Charles Durning, one of Hollywood's top character actors in films such as The Sting and Tootsie, has died. He was 89.

Durning, who was nominated for nine Emmys for his television work as well as two Academy Awards, died of natural causes at his New York City home on Monday, his agent told People magazine.

Durning's first major exposure came playing a crooked cop conned by Robert Redford in the hugely successful 1973 movie The Sting.

He got the role after impressing director George Roy Hill with his work in the Pulitzer- and Tony-winning Broadway play That Championship Season.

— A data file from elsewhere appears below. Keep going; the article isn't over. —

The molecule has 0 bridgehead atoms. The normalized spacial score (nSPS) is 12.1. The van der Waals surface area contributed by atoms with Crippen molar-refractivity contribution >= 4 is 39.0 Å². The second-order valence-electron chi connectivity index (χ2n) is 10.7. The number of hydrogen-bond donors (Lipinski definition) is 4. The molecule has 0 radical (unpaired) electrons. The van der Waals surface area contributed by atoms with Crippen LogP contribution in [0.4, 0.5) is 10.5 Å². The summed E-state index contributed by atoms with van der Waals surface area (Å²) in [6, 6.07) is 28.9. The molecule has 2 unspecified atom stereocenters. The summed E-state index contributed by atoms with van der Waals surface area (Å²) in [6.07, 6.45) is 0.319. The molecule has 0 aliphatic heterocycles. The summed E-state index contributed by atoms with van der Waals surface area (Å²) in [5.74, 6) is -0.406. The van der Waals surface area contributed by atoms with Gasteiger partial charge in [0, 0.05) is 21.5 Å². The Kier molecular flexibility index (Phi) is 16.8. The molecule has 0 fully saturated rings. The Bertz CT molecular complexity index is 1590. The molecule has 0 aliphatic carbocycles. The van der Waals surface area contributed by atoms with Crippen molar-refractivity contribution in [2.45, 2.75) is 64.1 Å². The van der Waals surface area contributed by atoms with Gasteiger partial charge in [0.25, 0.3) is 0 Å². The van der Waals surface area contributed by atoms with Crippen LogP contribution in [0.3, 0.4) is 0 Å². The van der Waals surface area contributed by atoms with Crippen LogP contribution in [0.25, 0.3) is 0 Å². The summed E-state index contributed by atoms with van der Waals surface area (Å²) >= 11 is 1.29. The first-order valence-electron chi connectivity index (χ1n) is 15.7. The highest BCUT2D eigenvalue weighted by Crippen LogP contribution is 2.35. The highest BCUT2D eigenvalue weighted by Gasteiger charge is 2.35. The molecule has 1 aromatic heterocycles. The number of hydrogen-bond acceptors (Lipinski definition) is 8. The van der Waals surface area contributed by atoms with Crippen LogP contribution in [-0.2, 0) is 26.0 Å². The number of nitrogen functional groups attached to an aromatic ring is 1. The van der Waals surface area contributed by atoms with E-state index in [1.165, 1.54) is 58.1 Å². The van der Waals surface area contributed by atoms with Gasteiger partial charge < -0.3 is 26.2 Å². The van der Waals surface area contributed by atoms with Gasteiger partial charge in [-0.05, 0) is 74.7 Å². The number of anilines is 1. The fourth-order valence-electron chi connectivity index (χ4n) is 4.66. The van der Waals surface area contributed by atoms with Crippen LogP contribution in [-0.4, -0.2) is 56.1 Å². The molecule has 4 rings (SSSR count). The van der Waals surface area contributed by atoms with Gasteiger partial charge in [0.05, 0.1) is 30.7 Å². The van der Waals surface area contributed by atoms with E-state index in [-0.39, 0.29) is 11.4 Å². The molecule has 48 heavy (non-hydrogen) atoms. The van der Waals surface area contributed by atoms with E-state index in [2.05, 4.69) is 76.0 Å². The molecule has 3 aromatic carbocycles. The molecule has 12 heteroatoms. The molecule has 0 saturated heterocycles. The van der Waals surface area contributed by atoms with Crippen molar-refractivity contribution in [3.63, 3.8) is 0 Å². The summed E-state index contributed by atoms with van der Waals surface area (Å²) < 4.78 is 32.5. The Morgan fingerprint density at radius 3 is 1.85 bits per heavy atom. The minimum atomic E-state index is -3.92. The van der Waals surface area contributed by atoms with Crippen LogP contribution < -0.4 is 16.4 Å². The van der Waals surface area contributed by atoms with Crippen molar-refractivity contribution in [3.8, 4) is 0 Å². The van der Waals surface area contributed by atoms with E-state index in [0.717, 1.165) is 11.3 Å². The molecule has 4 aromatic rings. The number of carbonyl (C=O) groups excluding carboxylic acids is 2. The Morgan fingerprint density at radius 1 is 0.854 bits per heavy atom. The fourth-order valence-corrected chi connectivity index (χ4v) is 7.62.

Durning had everyday looks - portly, thinning hair and a bulbous nose - and was a casting director's delight, equally adept at comedy and drama.

He was nominated for supporting-actor Oscars for playing a Nazi in the 1984 Mel Brooks comedy To Be or Not to Be and the governor in the musical The Best Little Whorehouse in Texas in 1983.

Other notable Durning movie roles included a cop in Dog Day Afternoon, Dick Tracey, O Brother Where Art Thou? and the man who falls in love with Dustin Hoffman's cross-dressing character in Tootsie.

He was nominated for several Emmys for various performances in TV shows such as Rescue Me, NCIS, and Homicide: Life on the Street.